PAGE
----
On the heels of its popular Formula 1: Drive to Survive docuseries, which gave viewers a behind-the scenes look at drivers and racers in the Formula One World Championship, Barclays analyst Kannan Venkateshwar wrote in a report Friday that perhaps Netflix should make the popular racing circuit the target of its next rights purchase.
Analysts have been waiting for years for streamers like Netflix, Amazon Prime Video, Facebook and Google to get serious about sports rights, but so far most have merely dipped their toes, like Amazon renewing its deal for Thursday Night Football rights in 2020 and streaming select Major League Baseball games. And while others have made small investments in sports, for the most part they haven’t yet written the mega-checks that some pundits have said they are capable of.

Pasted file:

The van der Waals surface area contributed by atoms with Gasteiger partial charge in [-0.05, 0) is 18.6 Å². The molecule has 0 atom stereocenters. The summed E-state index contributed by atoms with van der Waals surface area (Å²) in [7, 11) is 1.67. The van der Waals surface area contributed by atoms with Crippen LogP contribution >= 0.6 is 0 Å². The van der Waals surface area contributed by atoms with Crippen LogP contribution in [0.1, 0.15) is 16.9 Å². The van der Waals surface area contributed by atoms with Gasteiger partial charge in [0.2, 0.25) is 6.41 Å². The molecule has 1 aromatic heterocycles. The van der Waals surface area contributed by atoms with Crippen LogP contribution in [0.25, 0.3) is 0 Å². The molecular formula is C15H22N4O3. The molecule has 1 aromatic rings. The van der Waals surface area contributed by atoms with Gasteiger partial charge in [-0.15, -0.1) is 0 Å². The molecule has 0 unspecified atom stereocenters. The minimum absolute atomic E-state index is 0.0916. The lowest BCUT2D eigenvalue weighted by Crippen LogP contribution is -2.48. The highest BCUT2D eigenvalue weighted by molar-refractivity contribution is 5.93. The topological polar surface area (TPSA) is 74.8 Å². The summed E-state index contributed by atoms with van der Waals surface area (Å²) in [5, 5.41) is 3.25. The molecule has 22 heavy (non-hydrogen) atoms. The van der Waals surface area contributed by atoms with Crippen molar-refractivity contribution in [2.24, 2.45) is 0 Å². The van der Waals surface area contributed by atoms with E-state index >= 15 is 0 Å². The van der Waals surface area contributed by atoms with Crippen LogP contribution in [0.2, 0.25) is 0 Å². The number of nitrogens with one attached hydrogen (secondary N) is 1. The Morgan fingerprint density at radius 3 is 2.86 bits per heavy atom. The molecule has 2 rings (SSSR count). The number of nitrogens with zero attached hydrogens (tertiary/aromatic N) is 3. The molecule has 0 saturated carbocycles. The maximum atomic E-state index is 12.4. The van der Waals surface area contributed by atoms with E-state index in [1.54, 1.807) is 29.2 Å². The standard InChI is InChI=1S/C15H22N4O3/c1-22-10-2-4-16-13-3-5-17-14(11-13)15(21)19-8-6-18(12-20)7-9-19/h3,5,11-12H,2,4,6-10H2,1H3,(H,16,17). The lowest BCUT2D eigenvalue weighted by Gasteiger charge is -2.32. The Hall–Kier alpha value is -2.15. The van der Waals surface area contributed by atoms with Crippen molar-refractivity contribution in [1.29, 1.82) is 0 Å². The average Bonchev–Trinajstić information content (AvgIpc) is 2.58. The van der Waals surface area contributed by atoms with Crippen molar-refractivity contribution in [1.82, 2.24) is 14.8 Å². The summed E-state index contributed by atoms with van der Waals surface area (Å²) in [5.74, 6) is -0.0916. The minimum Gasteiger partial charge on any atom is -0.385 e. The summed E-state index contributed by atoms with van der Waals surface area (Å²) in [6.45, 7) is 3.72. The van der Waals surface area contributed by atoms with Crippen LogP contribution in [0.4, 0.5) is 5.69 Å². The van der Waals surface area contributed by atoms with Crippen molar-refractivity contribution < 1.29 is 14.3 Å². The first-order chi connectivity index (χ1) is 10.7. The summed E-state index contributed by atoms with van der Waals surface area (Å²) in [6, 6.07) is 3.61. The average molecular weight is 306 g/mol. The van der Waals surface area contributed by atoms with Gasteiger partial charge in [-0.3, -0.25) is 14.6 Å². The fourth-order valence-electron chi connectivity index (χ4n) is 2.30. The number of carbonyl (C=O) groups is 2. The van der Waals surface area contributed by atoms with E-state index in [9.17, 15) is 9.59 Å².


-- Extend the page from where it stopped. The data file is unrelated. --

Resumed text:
In his Friday note to clients, Venkateshwar wondered if the entertainment business is looking at streaming sports all wrong. For one, he said, the industry should stop modeling sports content the same way they have modeled scripted and nonscripted content for decades. And secondly, he said streamers may be looking at the wrong sports.
Venkateshwar argued that one of the biggest issues facing new entrants and sports leagues is that distribution of traditional sports like football, soccer and cricket is that they already are widely distributed around the world.
“This ironically makes the biggest sports the least scalable,” Venkateshwar wrote, adding that may be why potential new entrants to the sports game like Netflix may find traditional sports the least attractive.